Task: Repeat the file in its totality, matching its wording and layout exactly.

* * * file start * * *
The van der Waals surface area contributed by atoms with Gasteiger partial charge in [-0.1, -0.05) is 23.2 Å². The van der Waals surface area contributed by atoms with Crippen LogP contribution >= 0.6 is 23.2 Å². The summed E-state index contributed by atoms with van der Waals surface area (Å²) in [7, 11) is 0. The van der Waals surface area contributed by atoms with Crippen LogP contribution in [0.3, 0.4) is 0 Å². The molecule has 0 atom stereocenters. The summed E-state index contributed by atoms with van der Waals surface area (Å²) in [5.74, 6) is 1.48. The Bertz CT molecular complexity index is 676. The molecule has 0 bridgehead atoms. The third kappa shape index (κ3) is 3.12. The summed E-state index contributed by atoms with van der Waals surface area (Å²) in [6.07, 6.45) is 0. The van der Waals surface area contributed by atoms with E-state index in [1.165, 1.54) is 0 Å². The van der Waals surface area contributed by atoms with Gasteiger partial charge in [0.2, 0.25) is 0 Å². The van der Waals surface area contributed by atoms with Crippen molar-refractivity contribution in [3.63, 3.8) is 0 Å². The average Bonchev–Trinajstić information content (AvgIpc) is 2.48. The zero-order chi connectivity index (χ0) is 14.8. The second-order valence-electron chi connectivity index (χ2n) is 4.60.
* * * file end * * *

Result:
The van der Waals surface area contributed by atoms with Gasteiger partial charge in [-0.1, -0.05) is 23.2 Å². The van der Waals surface area contributed by atoms with Crippen LogP contribution >= 0.6 is 23.2 Å². The summed E-state index contributed by atoms with van der Waals surface area (Å²) in [7, 11) is 0. The van der Waals surface area contributed by atoms with Crippen LogP contribution in [0.3, 0.4) is 0 Å². The molecule has 0 atom stereocenters. The summed E-state index contributed by atoms with van der Waals surface area (Å²) in [5.74, 6) is 1.48. The Bertz CT molecular complexity index is 676. The molecule has 0 bridgehead atoms. The third kappa shape index (κ3) is 3.12. The summed E-state index contributed by atoms with van der Waals surface area (Å²) in [6.07, 6.45) is 0. The van der Waals surface area contributed by atoms with E-state index in [1.165, 1.54) is 0 Å². The van der Waals surface area contributed by atoms with Gasteiger partial charge in [0.2, 0.25) is 0 Å². The van der Waals surface area contributed by atoms with Crippen molar-refractivity contribution in [3.63, 3.8) is 0 Å². The average Bonchev–Trinajstić information content (AvgIpc) is 2.48. The zero-order chi connectivity index (χ0) is 14.8. The second-order valence-electron chi connectivity index (χ2n) is 4.60.